In early 2020, NCARB and NOMA conducted a survey exploring impediments throughout early architecture career phases, especially the process of earning a license. Through the findings—which are being released in several independent reports—NCARB and NOMA hope to identify areas where underrepresented groups are disproportionately impacted, outline next steps for further study, and propose potential solutions.
The first report in the Baseline on Belonging study was released earlier in 2021 and highlighted findings specific to the Architectural Experience Program® (AXP®). Now, the Baseline on Belonging study’s second in-depth report is available.
The Baseline on Belonging: Examination Report offers insights related to the Architect Registration Examination® (ARE®)—specifically regarding how factors like exam cost, firm support, and exam preparation may create unintended impediments on the path to licensure.
Viewed as a whole, responses reveal significant impediments to affording the exam across demographics. However, certain demographic groups—including people of color, women of color, and older respondents—were even more likely to report barriers in exam affordability. In addition, one-third of candidates who completed the ARE reported receiving no firm support toward the cost of the exam—indicating that candidates may receive less ARE support from their firms than anecdotal claims would suggest.
Of the more than 5,300 individuals who took the survey, the majority of respondents had either passed the ARE, taken at least one division, or were preparing to take a division of the exam. Roughly two-thirds of these respondents reported facing difficulty paying for the exam, and nearly three-fourths reported that income impacts their ability to afford the ARE.
When filtered by race/ethnicity, the data shows that emerging professionals experience slight differences receiving firm support for the ARE based on their demographic—with African American and Latino candidates the most consistently impacted.
Additionally, when asked what factors impacted their ability to afford the exam, African American and Latino candidates were more likely than their peers to report being impacted by debt and family obligations.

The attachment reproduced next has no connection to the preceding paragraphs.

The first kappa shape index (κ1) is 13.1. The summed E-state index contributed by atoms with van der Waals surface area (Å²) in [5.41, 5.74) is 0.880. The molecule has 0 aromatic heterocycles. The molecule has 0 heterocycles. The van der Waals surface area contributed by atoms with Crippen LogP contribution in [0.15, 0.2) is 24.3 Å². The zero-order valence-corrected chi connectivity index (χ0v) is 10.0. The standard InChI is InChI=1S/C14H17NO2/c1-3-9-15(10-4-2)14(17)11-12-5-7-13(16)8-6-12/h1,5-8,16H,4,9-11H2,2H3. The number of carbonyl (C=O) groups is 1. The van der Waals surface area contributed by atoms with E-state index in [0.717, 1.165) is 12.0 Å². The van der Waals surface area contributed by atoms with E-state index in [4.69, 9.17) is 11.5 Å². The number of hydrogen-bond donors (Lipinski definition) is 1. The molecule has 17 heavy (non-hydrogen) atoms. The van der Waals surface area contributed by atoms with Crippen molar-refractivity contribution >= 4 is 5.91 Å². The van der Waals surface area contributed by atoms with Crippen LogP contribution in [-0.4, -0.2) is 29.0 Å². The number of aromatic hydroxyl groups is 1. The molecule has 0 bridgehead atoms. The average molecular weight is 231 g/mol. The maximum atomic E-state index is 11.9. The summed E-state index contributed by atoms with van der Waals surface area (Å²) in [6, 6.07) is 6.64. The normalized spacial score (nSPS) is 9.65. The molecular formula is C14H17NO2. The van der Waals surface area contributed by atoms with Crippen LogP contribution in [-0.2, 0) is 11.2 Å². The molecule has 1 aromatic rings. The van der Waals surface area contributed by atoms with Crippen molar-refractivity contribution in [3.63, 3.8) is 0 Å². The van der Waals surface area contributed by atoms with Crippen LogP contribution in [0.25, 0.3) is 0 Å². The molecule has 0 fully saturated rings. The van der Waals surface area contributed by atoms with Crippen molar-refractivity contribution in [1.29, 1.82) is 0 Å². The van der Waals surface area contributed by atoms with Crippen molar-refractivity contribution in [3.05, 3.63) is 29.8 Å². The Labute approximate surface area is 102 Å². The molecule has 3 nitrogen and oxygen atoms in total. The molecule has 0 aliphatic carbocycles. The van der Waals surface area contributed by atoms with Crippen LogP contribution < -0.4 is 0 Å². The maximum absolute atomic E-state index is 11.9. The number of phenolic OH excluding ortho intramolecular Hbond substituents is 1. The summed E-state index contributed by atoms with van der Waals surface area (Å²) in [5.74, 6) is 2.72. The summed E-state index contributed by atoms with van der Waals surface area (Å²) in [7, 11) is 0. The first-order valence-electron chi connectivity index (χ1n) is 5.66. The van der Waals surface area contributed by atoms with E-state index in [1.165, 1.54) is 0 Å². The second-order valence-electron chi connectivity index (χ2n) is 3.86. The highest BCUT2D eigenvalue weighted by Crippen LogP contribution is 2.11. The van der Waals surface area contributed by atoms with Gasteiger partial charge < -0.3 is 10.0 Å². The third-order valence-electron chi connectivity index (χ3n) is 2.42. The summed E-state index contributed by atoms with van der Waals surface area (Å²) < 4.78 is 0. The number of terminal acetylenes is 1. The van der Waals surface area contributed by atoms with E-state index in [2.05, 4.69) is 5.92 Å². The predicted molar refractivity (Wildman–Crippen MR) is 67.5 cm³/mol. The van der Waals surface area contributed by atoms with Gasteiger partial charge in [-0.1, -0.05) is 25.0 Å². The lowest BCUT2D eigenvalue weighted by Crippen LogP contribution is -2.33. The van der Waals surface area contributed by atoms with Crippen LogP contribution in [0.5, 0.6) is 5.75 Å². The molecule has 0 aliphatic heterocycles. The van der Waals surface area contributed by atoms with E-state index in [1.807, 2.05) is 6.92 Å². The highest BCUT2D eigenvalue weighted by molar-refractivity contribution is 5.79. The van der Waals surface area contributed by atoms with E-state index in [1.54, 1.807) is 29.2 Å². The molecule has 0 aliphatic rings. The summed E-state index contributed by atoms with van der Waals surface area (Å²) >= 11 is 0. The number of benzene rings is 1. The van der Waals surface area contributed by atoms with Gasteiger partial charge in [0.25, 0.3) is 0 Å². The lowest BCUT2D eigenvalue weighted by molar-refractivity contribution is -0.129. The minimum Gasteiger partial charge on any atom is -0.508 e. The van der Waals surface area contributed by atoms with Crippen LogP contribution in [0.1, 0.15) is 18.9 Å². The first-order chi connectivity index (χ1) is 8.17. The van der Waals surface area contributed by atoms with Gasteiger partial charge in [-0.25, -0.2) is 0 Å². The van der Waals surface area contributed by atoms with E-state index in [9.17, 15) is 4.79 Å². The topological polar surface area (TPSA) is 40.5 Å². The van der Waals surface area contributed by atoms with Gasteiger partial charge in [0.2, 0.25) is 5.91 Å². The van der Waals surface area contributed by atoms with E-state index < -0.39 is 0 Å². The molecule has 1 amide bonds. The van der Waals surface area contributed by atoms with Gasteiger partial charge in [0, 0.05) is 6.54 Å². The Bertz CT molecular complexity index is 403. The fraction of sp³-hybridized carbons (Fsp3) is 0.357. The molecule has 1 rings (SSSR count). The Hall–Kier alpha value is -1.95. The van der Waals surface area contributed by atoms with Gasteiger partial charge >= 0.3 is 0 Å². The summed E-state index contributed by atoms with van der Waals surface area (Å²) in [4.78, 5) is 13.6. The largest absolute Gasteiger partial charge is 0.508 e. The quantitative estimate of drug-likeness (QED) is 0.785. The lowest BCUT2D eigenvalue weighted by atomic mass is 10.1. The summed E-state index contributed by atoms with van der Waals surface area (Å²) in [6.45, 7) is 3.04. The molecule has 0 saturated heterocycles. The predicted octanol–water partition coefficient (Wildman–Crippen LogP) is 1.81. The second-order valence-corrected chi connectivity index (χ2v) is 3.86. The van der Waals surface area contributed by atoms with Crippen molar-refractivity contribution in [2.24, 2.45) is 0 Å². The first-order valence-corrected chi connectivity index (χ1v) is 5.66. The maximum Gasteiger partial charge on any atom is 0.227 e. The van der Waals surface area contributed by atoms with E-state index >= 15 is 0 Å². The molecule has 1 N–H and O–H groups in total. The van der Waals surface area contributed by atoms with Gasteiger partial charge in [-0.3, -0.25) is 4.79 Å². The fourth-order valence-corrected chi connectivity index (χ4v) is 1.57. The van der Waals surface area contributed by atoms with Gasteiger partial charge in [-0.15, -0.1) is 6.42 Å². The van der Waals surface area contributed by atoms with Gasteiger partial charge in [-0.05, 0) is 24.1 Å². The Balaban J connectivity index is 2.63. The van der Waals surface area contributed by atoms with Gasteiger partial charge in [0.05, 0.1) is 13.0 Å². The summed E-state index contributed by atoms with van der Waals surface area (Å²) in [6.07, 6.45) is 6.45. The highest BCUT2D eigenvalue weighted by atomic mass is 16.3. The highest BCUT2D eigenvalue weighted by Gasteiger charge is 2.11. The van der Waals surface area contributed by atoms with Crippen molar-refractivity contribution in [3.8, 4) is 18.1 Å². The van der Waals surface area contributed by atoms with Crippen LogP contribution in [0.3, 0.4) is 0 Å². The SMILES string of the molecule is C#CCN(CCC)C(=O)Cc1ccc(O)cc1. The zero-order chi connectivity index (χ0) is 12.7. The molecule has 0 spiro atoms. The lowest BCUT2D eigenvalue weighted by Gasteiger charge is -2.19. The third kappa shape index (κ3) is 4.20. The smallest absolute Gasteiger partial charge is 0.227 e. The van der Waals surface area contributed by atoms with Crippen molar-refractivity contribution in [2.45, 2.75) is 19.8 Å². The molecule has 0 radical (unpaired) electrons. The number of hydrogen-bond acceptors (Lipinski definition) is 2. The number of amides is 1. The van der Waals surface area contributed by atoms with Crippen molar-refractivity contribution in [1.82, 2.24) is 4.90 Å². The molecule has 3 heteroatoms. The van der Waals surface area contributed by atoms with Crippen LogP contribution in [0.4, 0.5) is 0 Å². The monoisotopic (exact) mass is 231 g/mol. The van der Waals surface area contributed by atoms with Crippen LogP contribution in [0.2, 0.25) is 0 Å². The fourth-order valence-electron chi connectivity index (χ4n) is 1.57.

The disparities grow when gender is factored in along with race and ethnicity—with women of color less likely to receive firm support for the ARE and more likely to experience personal barriers to exam affordability than their white counterparts.
Where appropriate, NCARB supplemented the Baseline on Belonging data with information from NCARB Record holders to offer a more complete picture of candidates’ experience with the exam. Both NCARB’s Record holder data and survey findings reveal that candidates of color, women, and candidates over 40 are less likely to pass the exam. Learn more about exam performance disparities and the steps NCARB is taking to resolve them.
Both NCARB Record holder data and survey responses reveal that white candidates—especially white men—make up a disproportionately large percentage of candidates completing the exam, compared to the total population of candidates testing. On average, white candidates also complete the ARE roughly 7-8 months sooner than their African American and Latino peers.
Although the Baseline on Belonging study is primarily focused on the impacts of race, ethnicity, and gender, survey data also illustrated the impact of a candidates’ age when it comes to navigating the exam. For example, firm support for the ARE—including free study materials and contributions toward the cost of the exam—drops significantly for candidates aged 40 or older.
Viewing the survey responses by firm size also revealed significant disparities in the amount of support firms provided to their candidates, with large firms (100+ employees) more likely to provide free study resources or pay for the cost of the exam than small firms (1-19 employees). Although respondents from large firms were more than twice as likely to say their firm would pay for the cost of the exam compared to those at small firms, this did not make the respondents more confident in their ability to afford the ARE.
As NCARB and NOMA work toward solutions to help mitigate these disparities, understanding the core underlying causes is crucial. We plan to gain a deeper understanding of how these disparities affect candidates by conducting additional research via micro surveys and focus groups. In this next phase of research, we will explore questions like:
- Why are candidates at small firms less likely to receive financial support for the exam and exam-related costs?
- How do socioeconomic factors faced by candidates of color affect their ability to afford the exam?
- How do women of color navigate facing disproportionate challenges affording, preparing for, and taking the ARE?
You can read the full Baseline on Belonging: Examination Report online.
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